Sample mean vs sampling distribution mean

I'm reading an intro to statistics book where it shows how to calculate a confidence interval using a sample of size N, then taking the mean and standard deviation of that sample as point estimates to use in the calculation.

What I'm wondering is, if instead of one sample you take multiple samples to create a sampling distribution, can you use the mean and std of the sampling distribution to calculate a confidence interval instead?

• Are you assuming that the distribution(s) are Gaussian? Jun 8, 2017 at 20:34
• Hmm I think approximately normal based on the central limit theorem. I don't have a good grasp of the CLT's conditions, but say I take 5 samples of size 100 each. Would using the mean/std of this change things instead of just using a single sample of size 100 to get my sample mean/ standard error? Jun 8, 2017 at 20:38
• Also for sampling distributions, I see a lot of literature about the required sample size for an individual sample, but nothing really on the number of samples needed for the CLT to be true. Is there any rule for this? Jun 8, 2017 at 20:44

You could (and the fact that you ask means you understand the idea of a sampling distribution better than most) ... but you wouldn't want to.

TL;DR - it wouldn't be the best use of your data.

Let's consider two dueling options:

1. Take ten samples of size 10, take the average of each sample, and use the mean & sd of your sample averages to describe your sampling distribution.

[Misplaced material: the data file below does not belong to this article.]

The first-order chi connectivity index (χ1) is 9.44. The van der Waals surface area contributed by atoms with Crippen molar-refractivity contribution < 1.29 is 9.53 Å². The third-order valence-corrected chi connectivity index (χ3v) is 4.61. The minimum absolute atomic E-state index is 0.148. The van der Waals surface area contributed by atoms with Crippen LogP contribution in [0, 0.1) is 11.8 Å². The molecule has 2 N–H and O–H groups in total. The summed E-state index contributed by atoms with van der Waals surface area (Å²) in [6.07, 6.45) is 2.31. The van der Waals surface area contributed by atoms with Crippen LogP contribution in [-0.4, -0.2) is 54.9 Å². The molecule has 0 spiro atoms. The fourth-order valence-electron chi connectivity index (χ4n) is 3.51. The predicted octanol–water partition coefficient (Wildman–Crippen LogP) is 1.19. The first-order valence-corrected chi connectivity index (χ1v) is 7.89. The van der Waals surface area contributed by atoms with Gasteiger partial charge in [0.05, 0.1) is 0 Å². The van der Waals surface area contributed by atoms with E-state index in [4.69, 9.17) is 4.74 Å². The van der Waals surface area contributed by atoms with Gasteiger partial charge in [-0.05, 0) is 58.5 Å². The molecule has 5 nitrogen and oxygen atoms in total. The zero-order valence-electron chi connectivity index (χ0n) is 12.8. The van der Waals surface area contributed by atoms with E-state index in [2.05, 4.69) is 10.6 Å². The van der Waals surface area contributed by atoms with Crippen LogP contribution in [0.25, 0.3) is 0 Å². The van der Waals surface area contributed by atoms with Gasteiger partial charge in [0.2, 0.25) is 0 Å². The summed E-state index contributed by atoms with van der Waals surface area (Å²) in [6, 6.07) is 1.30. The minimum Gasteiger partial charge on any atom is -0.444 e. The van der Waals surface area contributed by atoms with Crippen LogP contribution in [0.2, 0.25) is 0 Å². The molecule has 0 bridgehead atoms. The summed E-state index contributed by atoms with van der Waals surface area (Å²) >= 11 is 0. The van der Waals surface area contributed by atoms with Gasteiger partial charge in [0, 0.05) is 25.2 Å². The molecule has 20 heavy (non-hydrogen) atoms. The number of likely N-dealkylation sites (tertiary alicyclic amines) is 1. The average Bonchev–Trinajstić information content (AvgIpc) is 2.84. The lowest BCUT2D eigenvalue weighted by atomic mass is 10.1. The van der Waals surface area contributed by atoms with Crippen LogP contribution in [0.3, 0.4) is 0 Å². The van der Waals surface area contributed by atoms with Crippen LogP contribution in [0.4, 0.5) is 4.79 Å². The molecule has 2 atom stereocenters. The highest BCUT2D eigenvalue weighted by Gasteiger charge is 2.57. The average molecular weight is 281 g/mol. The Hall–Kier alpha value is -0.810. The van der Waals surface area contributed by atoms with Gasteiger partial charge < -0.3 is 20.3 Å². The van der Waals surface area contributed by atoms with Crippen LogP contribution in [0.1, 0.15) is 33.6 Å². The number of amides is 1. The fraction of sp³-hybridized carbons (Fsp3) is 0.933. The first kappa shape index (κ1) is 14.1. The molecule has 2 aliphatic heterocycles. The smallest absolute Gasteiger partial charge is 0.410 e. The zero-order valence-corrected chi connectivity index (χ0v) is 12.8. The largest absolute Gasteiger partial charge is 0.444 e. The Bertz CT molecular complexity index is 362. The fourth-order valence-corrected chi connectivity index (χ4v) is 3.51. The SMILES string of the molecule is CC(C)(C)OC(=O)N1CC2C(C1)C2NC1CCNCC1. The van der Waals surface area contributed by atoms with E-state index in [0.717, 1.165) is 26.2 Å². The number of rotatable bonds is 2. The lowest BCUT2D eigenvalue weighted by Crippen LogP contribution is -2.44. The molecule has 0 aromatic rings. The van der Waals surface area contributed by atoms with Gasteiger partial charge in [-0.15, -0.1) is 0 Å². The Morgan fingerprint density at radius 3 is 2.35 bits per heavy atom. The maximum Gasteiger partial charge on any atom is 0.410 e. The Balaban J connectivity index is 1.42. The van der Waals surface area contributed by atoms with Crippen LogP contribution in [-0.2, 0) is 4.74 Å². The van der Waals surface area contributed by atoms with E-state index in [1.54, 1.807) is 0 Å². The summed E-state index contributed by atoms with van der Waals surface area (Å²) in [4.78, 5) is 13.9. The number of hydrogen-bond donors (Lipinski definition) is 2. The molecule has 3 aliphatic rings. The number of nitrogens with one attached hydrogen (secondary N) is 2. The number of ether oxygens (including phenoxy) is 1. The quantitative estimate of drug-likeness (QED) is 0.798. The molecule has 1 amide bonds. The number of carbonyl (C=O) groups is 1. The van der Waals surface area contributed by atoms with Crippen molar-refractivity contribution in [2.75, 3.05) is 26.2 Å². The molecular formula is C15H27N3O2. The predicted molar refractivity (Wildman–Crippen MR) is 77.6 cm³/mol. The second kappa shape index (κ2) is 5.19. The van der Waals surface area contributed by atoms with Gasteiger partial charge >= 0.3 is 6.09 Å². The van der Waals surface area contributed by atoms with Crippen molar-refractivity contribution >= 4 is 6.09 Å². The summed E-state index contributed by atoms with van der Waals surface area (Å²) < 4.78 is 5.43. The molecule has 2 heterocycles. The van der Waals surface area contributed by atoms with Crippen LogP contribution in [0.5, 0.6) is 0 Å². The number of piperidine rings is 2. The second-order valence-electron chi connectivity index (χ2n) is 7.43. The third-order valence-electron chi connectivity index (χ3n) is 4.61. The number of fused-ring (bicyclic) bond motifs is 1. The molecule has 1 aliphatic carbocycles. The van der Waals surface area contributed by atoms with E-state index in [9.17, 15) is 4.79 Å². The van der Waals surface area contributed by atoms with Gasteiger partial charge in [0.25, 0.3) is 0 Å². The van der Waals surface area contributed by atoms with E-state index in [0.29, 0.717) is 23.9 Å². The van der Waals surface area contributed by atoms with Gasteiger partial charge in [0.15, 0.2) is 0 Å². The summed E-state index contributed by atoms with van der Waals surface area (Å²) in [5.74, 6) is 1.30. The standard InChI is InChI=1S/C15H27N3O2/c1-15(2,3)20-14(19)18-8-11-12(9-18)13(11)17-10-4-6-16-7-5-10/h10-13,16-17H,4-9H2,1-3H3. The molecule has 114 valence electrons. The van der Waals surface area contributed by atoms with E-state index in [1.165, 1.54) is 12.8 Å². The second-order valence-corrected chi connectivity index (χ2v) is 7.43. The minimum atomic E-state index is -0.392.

2. Take one sample of size 100, and appeal to the CLT.

Under option (1), what you'd be describing is the sampling distribution for a sample of size 10. (Plus, you'd have to assume that your ten sample averages give an accurate estimate of the standard error, a subject for another day). Regardless, you'd have to assume normality.

Under option (2), you have the sampling distribution for a sample of size 100. Not only will this be much more nearly Normal, it will be much narrower (about 32% as wide), which will allow you to construct a much narrower interval, and will be much more useful for inference.

"But wait... what if I just took a LOT of samples! I wouldn't have to assume normality anymore!"

That's true! If you took enough samples, you could just use the quantile values of your sample averages to construct a confidence interval ... but it would still be based on the distribution of a sample of size 10 - much wider than it could be.

Here's a simulation in R. I'll draw samples from an exponential distribution, which is about as non-Normal as you can get.

hist(rexp(10000, rate=1))   # Ick!


Here's what sampling distributions look like for sample sizes of 3, 5, 10, 50, and 100. The histogram gives the distribution of 10,000 random samples for each trial sample size, and the blue curve is the normal approximation of the sampling distribution.

ntrial <- c(3, 5, 10, 50, 100)
par(mfrow=c(5,1))
for(n in ntrial) {
sample_mns <- replicate(10000, mean(rexp(n, rate=1)))
hist(sample_mns, main=paste("n =",n), xlim=c(0,3), freq=F)